NARRATOR : Virtually every culture has tried to decipher hidden meanings in dreams. You know. Like the one where we're falling?
DEIRDRE BARRETT (MD, Author "Committee of sleep") : Commonly for most people falling is a metaphor for losing face. Losing rank or in some way the physical world not being safe.
NARRATOR : Sounds good. How about the one where we're being chased?
DEIRDRE BARRETT : Generally in interpreting that sort of dream asking one's self: What do I not want to catch up to me? Or just what in waking life gives me the feeling of dread and panic that that dream of being chased does is going to tell you the most about what it means for you.
NARRATOR : All right. I'm almost too embarrassed to ask. What about the one where we forgot to put our clothes on?
DEIRDRE BARRETT : All of these dreams seem to be some representation of other shame issues for us. As a child learning to keep our bodies clothed is something that we're. We're taught and shamed about if we don't do it so it becomes an example for many other sort of waking situations in which feeling inadequate or like we haven't done the proper thing or feeling ashamed of something comes into play.
NARRATOR : All together we dream for roughly 25 percent of our total sleep time. It happens after we transition from light sleep to deep sleep to dream sleep. Characterized by rapid eye movement. Our brain is incredibly active at this stage but our bodies become paralyzed. Probably to prevent us from acting out our dreams. The latest research indicates that dreaming is essential for memory formation. Learn a task one day and after a good night of dreaming you'll perform it better the next day and dreaming may even be natural psychotherapy. Go to sleep after an unpleasant day and you'll wake up in a better mood.
Why we sleep has been one of science's biggest mysteries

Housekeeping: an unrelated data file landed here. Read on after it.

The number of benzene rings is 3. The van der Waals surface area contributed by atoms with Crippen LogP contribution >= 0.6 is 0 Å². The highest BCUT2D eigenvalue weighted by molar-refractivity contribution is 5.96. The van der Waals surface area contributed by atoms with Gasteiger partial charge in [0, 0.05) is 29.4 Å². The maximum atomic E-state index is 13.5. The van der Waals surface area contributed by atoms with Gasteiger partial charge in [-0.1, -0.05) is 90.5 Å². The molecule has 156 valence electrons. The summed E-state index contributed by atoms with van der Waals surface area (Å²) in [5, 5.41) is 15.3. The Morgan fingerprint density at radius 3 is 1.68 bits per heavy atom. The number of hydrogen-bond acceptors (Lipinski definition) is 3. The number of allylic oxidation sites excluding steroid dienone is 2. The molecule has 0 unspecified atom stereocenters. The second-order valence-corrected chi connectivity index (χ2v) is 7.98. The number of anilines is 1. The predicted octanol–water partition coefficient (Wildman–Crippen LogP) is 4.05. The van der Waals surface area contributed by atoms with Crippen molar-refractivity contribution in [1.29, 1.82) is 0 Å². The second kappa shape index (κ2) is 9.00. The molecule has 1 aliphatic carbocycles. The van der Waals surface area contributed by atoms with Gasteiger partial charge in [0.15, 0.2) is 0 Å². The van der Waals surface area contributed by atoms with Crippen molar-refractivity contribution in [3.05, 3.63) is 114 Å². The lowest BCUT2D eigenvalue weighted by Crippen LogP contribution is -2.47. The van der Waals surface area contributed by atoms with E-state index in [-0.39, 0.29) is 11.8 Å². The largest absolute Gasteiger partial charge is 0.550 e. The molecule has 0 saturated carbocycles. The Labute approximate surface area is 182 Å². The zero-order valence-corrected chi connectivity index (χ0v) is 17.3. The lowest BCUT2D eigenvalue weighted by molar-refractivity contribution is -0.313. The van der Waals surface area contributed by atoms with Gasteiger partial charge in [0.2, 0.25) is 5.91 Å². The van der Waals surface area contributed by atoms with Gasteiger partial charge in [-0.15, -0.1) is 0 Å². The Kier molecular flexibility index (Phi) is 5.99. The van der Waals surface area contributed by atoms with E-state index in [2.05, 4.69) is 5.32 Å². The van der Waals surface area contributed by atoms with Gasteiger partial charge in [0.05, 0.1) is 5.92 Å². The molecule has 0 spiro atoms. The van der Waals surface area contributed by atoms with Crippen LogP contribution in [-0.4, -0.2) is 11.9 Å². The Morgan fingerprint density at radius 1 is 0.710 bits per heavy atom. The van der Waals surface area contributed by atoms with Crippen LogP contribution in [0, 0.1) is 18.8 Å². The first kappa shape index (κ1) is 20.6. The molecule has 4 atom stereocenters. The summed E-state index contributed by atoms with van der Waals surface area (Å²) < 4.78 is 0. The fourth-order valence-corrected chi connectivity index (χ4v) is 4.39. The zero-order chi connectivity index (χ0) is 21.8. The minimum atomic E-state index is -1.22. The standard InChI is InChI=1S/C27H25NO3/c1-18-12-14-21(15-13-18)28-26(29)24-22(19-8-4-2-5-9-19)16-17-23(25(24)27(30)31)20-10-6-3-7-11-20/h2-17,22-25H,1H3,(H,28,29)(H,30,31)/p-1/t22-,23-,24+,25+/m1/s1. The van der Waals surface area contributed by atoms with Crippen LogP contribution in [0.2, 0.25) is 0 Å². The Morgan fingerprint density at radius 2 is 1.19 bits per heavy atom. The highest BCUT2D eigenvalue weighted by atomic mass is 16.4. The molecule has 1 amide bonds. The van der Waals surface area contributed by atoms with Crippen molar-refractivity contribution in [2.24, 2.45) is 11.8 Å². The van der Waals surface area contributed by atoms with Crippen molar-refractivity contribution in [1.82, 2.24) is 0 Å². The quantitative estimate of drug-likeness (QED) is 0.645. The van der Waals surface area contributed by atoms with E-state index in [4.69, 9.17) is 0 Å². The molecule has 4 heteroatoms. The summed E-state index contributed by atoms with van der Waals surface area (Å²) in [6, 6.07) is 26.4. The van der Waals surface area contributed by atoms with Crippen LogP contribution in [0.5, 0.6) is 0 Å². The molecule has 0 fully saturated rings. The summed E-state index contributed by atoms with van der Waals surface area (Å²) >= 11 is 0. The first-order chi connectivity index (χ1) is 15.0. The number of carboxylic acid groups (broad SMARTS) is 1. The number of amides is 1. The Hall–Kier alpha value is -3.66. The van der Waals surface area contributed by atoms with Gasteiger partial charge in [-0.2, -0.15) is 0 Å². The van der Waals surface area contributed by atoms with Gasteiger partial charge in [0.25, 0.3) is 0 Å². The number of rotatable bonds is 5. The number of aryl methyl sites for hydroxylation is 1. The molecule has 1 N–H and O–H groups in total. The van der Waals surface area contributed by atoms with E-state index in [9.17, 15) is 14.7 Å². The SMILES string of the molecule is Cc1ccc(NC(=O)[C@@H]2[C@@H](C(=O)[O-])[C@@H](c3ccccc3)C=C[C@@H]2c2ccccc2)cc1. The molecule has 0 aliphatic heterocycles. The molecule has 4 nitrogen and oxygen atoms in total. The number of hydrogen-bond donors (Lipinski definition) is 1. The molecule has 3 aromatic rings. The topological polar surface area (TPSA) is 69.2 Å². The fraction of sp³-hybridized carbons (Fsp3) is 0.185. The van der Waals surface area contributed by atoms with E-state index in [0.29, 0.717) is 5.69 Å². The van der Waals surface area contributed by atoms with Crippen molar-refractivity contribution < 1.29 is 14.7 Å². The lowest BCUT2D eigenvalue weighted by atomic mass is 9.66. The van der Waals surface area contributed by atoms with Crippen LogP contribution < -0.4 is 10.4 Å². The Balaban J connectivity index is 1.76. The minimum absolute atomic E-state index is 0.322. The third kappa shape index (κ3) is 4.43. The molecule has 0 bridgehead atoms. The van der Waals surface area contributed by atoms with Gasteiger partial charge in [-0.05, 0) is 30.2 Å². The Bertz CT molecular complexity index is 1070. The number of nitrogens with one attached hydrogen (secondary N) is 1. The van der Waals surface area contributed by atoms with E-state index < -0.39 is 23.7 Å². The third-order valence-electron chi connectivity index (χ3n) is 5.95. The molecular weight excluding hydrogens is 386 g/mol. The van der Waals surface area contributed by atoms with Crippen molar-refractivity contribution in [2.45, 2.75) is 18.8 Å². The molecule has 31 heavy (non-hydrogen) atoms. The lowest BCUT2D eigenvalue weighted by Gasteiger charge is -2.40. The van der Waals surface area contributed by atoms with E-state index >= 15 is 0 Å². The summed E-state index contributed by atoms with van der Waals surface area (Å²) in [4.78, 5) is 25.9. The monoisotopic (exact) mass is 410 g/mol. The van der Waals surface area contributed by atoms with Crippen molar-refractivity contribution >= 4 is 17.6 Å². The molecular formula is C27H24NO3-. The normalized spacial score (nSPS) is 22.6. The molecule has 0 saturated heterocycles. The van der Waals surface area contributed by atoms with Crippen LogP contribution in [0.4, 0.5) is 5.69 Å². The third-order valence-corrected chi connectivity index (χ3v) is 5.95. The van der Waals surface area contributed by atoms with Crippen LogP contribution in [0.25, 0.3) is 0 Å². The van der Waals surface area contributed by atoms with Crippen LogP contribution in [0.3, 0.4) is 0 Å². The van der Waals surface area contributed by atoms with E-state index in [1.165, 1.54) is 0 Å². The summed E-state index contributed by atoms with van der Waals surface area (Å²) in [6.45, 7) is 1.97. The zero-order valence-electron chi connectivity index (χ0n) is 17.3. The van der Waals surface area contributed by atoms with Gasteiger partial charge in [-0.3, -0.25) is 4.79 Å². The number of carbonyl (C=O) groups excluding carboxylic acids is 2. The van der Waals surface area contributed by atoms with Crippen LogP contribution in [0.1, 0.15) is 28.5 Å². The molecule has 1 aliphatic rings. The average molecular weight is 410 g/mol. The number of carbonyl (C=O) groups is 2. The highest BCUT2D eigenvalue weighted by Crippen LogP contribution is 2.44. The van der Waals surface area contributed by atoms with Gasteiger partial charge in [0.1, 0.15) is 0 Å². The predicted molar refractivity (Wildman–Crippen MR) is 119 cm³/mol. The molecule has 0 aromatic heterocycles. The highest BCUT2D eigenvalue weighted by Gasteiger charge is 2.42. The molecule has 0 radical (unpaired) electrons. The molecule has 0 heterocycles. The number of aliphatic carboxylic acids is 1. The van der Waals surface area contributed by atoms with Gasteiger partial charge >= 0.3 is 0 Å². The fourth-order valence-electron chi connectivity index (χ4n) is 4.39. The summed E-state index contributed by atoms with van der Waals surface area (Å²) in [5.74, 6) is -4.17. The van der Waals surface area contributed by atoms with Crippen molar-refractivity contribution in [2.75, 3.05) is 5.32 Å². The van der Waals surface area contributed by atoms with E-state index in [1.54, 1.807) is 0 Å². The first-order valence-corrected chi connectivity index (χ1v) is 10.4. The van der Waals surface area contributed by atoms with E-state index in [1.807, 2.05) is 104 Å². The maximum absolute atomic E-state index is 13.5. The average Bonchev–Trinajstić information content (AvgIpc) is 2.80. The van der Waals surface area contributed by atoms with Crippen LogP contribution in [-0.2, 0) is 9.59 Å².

Perhaps part of the answer is that we sleep to get the benefits of dreaming. Over the last 24 hours I've stayed up to learn first hand about sleep deprivation. But I've been using the time wisely. We've learned about our biological clocks and our daily body rhythms. We've gathered tips on getting to sleep and how to deal with jet lag and night shifts.
We've peered into the world of dreams and we've seen what happens when people get stuck in that strange space between being awake and being asleep.
KAT CARNEY : Okay. So I've been up for 24 hours. I'm quite tired and I'm now about to take my second driving test. Let's see how I do.
NARRATOR : As I drive. They're going to measure my speed, my steering and my reaction time once again. This test was pretty easy the first time. But now I'm having incredible difficulty concentrating on the road. Be honest. I can barely keep my eyes open. I can feel myself starting to speed and the steering wheel seems to have a mind of its own. I'm glad this is just a test.
KAT CARNEY : Oh. Thank goodness. Well. I didn't crash. But I don't think I need a scientist to tell me how I did. Not very good.
MARTIN MOORE-EDE : It was a short test but certainly it started to show the deteriorations we expect. And of course. You know. You don't get in too much trouble in ten minutes but if you're out there driving on the highway and you're really fatigued in an hour or so you can get into serious trouble.
KAT CARNEY : I hope you've enjoyed this journey inside the world of sleep. Scientists continue to ponder the future of sleep. And some even speculate that science may eventually eliminate the need for sleep at all. But if you ask me about the future of sleep? Well. All I have to say is it's time for this Kat to take a nap. Can someone please shut the door? Good night.